From Wikipedia, the free encyclopedia.
  • 9. Acropolis of Athens Athens
    The Acropolis of Athens is an ancient citadel located on a rocky outcrop above the city of Athens and contains the remains of several ancient buildings of great architectural and historic significance, the most famous being the Parthenon. The word acropolis is from the Greek words ἄκρον and πόλις . Although the term acropolis is generic and there are many other acropoleis in Greece, the significance of the Acropolis of Athens is such that it is commonly known as The Acropolis without qualification. During ancient times it was known also more properly as Cecropia, after the legendary serpent-man, Cecrops, the first Athenian king. While there is evidence that the hill was inhabited as far back as the fourth millennium BC, it was Pericles in the fifth century BC who coordinated the...
    From Wikipedia, the free encyclopedia.
  • 10. Schonbrunn Palace Vienna
    Schönbrunn Palace is a former imperial summer residence located in Vienna, Austria. The 1,441-room Baroque palace is one of the most important architectural, cultural, and historical monuments in the country. Since the mid-1950s it has been a major tourist attraction. The history of the palace and its vast gardens spans over 300 years, reflecting the changing tastes, interests, and aspirations of successive Habsburg monarchs.
    From Wikipedia, the free encyclopedia.
  • 11. Canal Grande Venice
    The Grand Canal is a channel in Venice, Italy. It forms one of the major water-traffic corridors in the city. One end of the canal leads into the lagoon near the Santa Lucia railway station and the other end leads into the basin at San Marco; in between, it makes a large reverse-S shape through the central districts of Venice. It is 3.8 km long, and 30 to 90 m wide, with an average depth of five meters .
    From Wikipedia, the free encyclopedia.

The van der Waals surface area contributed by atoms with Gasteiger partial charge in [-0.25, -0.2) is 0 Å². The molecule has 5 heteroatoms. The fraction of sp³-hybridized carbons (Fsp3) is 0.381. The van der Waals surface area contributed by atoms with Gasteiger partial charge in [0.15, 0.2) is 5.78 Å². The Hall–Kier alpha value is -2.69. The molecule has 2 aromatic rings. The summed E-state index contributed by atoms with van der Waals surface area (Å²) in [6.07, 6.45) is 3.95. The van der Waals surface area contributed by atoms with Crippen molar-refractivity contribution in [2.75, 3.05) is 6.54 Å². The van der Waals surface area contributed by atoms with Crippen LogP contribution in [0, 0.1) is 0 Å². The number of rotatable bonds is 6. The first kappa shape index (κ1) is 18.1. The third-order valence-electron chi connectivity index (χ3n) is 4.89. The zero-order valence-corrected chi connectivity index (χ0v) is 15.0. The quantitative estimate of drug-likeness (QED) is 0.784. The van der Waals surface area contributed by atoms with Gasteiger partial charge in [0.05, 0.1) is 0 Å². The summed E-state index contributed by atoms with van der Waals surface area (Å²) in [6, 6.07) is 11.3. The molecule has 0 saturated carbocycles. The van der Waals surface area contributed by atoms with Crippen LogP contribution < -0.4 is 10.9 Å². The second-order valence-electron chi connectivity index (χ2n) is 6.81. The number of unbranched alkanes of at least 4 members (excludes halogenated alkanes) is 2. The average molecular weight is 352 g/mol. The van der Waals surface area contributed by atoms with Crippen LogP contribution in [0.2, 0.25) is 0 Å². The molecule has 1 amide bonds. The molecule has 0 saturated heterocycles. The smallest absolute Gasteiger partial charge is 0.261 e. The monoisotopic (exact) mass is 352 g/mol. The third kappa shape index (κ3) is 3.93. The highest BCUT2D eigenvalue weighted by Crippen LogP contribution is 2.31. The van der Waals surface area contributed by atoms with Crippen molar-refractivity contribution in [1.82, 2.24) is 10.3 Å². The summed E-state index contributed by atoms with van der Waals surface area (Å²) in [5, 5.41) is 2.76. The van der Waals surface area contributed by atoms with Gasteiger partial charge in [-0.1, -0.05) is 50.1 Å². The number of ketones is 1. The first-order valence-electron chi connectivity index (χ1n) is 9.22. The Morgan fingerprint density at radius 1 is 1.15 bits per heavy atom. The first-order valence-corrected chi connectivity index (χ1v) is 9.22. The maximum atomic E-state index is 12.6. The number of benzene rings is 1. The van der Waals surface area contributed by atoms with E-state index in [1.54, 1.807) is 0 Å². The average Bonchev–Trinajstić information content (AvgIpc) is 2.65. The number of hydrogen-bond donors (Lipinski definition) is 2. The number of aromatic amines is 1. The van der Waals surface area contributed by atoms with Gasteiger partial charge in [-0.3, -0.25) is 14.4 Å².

• 12. Park Guell Barcelona
    The Park Güell is a public park system composed of gardens and architectonic elements located on Carmel Hill, in Barcelona, Catalonia, Spain. Carmel Hill belongs to the mountain range of Collserola – the Parc del Carmel is located on the northern face. Park Güell is located in La Salut, a neighborhood in the Gràcia district of Barcelona. With urbanization in mind, Eusebi Güell assigned the design of the park to Antoni Gaudí, a renowned architect and the face of Catalan modernism. The park was built from 1900 to 1914 and was officially opened as a public park in 1926. In 1984, UNESCO declared the park a World Heritage Site under Works of Antoni Gaudí.
    From Wikipedia, the free encyclopedia.
  • 13. Louvre Museum Paris
    The Louvre , or the Louvre Museum , is the world's largest art museum and a historic monument in Paris, France. A central landmark of the city, it is located on the Right Bank of the Seine in the city's 1st arrondissement . Approximately 38,000 objects from prehistory to the 21st century are exhibited over an area of 72,735 square metres . In 2017, the Louvre was the world's most visited art museum, receiving 8.1 million visitors.The museum is housed in the Louvre Palace, originally built as the Louvre castle in the late 12th to 13th century under Philip II. Remnants of the fortress are visible in the basement of the museum. Due to the urban expansion of the city, the fortress eventually lost its defensive function and, in 1546, was converted by Francis I into the main residence of the Fre...
    From Wikipedia, the free encyclopedia.
  • 14. Prado National Museum Madrid
    The Prado Museum is the main Spanish national art museum, located in central Madrid. It is widely considered to have one of the world's finest collections of European art, dating from the 12th century to the early 20th century, based on the former Spanish Royal Collection, and the single best collection of Spanish art. Founded as a museum of paintings and sculpture in 1819, it also contains important collections of other types of works. El Prado is one of the most visited sites in the world, and it is considered one of the greatest art museums in the world. The numerous works by Francisco Goya, the single most extensively represented artist, as well as by Hieronymus Bosch, El Greco, Peter Paul Rubens, Titian, and Diego Velázquez, are some of the highlights of the collection. The collectio...
    From Wikipedia, the free encyclopedia.
  • 15. Retiro Park (Parque del Retiro) Madrid
    The Buen Retiro Park is one of the largest parks of the city of Madrid, Spain. The park belonged to the Spanish Monarchy until the late 19th century, when it became a public park.
    From Wikipedia, the free encyclopedia.